Filmmaker Weighs in on News in Shelbyville

Posted on January 11, 2011

Filmmaker Kim Snyder responds to some recent news coverage around her upcoming film Welcome to Shelbyville, which airs on Independent Lens this May. The documentary profiles Shelbyville, TN on the eve of the 2008 election and the town’s struggle to come to terms with issues around an influx of Somali immigrants and their own ideals about opportunity and patriotism. 

While recently in Dublin on a tour with my documentary, Welcome to Shelbyville, my partners and I received an impassioned plea from some citizens in Corvallis, Oregon for permission to use our film as a means to initiate healing dialogue in that town following a troubling incident.


A Corvallis mosque had been set on fire, presumably as retribution after a local Somali man who worshipped there had been arrested for allegedly plotting to blow up a van at a Portland Christmas tree-lighting ceremony. I wasn’t quite sure whether screening our film would further fan the flames, or help foster harmony in the town, but we bet on the latter and were right. Once I got home to New York, I learned that things were getting tense in Shelbyville, too. It began with a report that anti-American graffiti was found at the very Tyson chicken plant in Shelbyville where I’d filmed and where some of the Somali subjects in the film currently work.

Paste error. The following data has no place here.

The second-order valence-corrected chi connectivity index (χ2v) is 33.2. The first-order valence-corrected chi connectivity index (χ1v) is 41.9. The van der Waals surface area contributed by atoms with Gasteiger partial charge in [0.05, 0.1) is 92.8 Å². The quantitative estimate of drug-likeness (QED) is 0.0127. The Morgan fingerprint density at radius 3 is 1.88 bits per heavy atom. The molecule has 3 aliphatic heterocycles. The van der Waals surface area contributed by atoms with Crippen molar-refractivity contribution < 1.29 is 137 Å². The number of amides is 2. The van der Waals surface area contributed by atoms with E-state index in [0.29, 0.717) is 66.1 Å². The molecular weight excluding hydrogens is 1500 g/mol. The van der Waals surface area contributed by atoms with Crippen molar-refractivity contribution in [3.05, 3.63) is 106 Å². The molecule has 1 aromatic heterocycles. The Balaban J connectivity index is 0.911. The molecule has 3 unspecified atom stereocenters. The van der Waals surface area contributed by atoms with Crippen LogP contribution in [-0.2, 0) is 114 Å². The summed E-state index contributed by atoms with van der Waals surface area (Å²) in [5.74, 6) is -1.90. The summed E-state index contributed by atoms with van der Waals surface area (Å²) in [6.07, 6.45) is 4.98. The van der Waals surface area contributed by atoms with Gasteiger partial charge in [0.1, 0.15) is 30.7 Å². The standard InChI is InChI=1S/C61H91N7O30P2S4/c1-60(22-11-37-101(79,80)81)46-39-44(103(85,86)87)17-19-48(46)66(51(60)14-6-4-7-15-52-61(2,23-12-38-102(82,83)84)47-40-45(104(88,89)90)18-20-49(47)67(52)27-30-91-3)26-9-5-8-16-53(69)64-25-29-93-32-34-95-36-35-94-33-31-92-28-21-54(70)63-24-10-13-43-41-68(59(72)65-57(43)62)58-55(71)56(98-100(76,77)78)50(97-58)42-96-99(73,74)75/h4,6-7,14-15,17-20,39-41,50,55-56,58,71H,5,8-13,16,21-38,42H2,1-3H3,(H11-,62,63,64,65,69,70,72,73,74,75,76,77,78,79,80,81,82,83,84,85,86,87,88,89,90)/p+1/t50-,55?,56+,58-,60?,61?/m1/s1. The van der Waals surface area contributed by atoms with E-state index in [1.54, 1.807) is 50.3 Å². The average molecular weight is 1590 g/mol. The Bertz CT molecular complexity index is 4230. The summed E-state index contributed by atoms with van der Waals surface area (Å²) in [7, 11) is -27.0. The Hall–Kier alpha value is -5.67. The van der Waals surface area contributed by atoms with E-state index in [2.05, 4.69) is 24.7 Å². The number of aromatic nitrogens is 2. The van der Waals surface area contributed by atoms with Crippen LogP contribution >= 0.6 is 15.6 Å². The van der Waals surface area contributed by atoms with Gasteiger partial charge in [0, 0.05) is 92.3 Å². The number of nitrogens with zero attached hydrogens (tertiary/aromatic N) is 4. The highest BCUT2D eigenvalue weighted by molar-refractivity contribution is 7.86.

There was also a rumor that the women’s restroom there had been torched. Both proved to be untrue. Days later a mysterious bomb threat was called in to the plant. It too, proved to be a hoax.  In phone conversations with some residents over the past day or so, suspicions surfaced that these incidents might simply be attempts by locals who disliked and distrusted the Somali community to “stir things up,” but either way, the tension there continues to rise. Still, locals who want to foster a dialogue between neighbors in Shelbyville soldier on, much like those in Corvallis. Welcome to Shelbyville is a film about a phenomenon that is hardly unique to one town. Our intent was to capture, through the voices of ordinary citizens, a sense of how small-town America is grappling with rapid demographic shifts against the backdrop of a particularly dynamic time in the nation’s history.   

There are layers of connections between race and immigration, and what I saw as some reason to be hopeful for opportunities for coalition building around these challenges.  We hope the film serves as a jumping off point for sorely needed, constructive dialogue around the issues that immigration brings up for us personally, to reflect on our own immigrant pasts, and to question how we might foster better understanding between longtime residents of the U.S. and their foreign-born neighbors. Our recent tour has taken us from Washington D.C. to Belgium to Ireland, and made clear that while there are differences between our continents, xenophobia is a global issue, as are the experiences of displaced people everywhere who are trying to make a life in a new and unfamiliar country. Likewise, we saw stellar efforts to foster inter-community dialog and tolerance everywhere we went. We hope the film continues to spark inspired dialogue.


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